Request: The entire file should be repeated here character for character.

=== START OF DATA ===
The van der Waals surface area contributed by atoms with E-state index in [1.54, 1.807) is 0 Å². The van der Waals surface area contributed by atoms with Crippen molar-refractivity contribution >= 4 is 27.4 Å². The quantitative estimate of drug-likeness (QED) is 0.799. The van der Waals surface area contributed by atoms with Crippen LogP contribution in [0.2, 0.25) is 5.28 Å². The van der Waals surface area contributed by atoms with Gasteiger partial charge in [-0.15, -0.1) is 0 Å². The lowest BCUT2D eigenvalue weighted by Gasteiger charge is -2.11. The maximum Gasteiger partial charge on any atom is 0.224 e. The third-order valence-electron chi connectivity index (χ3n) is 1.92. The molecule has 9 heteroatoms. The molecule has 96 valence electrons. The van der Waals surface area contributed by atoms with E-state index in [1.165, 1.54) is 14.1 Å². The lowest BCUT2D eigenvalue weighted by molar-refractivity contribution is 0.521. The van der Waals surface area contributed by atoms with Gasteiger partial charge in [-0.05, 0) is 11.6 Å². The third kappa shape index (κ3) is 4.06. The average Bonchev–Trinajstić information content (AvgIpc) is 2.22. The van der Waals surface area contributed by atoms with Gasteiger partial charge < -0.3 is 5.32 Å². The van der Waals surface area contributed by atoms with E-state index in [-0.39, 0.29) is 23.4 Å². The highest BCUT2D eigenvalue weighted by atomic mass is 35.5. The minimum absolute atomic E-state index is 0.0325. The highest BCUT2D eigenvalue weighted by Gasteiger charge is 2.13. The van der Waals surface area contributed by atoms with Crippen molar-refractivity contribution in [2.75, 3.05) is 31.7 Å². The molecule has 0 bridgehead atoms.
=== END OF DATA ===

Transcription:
The van der Waals surface area contributed by atoms with E-state index in [1.54, 1.807) is 0 Å². The van der Waals surface area contributed by atoms with Crippen molar-refractivity contribution >= 4 is 27.4 Å². The quantitative estimate of drug-likeness (QED) is 0.799. The van der Waals surface area contributed by atoms with Crippen LogP contribution in [0.2, 0.25) is 5.28 Å². The van der Waals surface area contributed by atoms with Gasteiger partial charge in [-0.15, -0.1) is 0 Å². The lowest BCUT2D eigenvalue weighted by Gasteiger charge is -2.11. The maximum Gasteiger partial charge on any atom is 0.224 e. The third-order valence-electron chi connectivity index (χ3n) is 1.92. The molecule has 9 heteroatoms. The molecule has 96 valence electrons. The van der Waals surface area contributed by atoms with E-state index in [1.165, 1.54) is 14.1 Å². The lowest BCUT2D eigenvalue weighted by molar-refractivity contribution is 0.521. The van der Waals surface area contributed by atoms with Gasteiger partial charge in [-0.05, 0) is 11.6 Å². The third kappa shape index (κ3) is 4.06. The average Bonchev–Trinajstić information content (AvgIpc) is 2.22. The van der Waals surface area contributed by atoms with Gasteiger partial charge < -0.3 is 5.32 Å². The van der Waals surface area contributed by atoms with E-state index in [-0.39, 0.29) is 23.4 Å². The highest BCUT2D eigenvalue weighted by atomic mass is 35.5. The minimum absolute atomic E-state index is 0.0325. The highest BCUT2D eigenvalue weighted by Gasteiger charge is 2.13. The van der Waals surface area contributed by atoms with Crippen molar-refractivity contribution in [2.75, 3.05) is 31.7 Å². The molecule has 0 bridgehead atoms.